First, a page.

I cofounded VolunteerMatch in 1996 as a result of a “lucky” confluence of the Web (I love scale) and wanting to provide a solution for both individuals interested in volunteering in the US and nonprofits looking for volunteers. I left VolunteerMatch in 2001 in order to work towards my full calling of helping individuals in extreme poverty all over the world. That’s when I founded UniversalGiving.
You won the Jefferson Award, which is basically the Nobel Prize in Community Service, and have been invited by the White House to participate in their Next Generation Leadership and Social Innovation events. In your opinion, what are the most important humanitarian challenges we are facing in 2016? What can individuals do to help, and what should governments do?
The most important humanitarian challenge we face today is the same one we’ve faced for years, and that is the persistent challenge of treating all people with respect and love. Perhaps most recently, it’s our responsibility to show our compassion to and respect for refugees of the Syrian civil war. This responsibility falls on everyone from the government to corporations to individuals like you and me. Philanthropy is not about money. Anyone can be a philanthropist by giving of themselves, whether it be through resources, ideas, time, or heart.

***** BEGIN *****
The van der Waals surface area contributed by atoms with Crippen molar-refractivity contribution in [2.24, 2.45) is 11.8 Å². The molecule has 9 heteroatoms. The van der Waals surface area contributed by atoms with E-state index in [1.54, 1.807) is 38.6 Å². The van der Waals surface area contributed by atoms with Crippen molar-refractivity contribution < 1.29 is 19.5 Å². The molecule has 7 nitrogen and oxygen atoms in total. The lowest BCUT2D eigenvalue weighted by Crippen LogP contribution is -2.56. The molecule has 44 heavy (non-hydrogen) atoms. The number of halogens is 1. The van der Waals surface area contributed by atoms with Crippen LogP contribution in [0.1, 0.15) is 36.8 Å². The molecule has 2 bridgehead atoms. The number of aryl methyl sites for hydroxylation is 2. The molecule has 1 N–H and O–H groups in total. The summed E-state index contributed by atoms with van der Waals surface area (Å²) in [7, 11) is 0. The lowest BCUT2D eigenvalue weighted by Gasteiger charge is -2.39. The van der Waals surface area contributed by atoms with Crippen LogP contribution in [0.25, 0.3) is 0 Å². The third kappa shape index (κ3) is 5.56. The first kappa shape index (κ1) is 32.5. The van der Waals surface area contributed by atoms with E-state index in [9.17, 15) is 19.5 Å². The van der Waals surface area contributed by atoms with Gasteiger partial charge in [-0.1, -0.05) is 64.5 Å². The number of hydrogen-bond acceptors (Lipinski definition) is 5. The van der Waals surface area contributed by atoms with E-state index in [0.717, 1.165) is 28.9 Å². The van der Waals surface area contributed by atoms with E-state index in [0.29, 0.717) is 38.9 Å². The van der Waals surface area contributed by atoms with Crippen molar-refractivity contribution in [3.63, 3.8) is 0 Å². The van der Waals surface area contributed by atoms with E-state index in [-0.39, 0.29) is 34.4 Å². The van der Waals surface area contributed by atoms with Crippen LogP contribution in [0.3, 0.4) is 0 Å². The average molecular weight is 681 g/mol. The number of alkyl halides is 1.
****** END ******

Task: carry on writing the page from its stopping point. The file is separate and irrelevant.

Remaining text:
You have travelled to places like India, El Salvador or Guatemala to help the local communities. What advice do you have for future first-time volunteers? Any words of guidance for those interested in helping humanitarian causes full-time?
First, regardless of whether you are a first-time volunteer or a career philanthropist, you need to find something that you care deeply about, something that makes you tick. That could be anything from combatting child labor to protecting polar bear habitats to building community healthcare facilities. Whatever it may be, you should feel passionate about and invested in the project in order to give your full self. Second, perform the due-diligence, or use the services of organization like UniversalGiving, to ensure that the organizations you’re working with are financially and ethically sound with a history of successful program implementation. Last, don’t assume you already know the best solution, listen thoughtfully to what the local community is telling you about their needs and challenges before working towards a solution.
Pamela Hawley is the founder and CEO of UniversalGiving, an award-winning nonprofit helping people to donate and volunteer with top performing, vetted organizations all over the world. She is a winner of the Jefferson Award (the Nobel Prize in Community Service) and has been invited to three Social Innovation events at the White House. She also writes Living and Giving, a blog with the mission of “Inspiring Leaders to Live with Excellence and Love.” For more information about Pamela and UniversalGiving, follow them on Facebook, Twitter, and LinkedIn.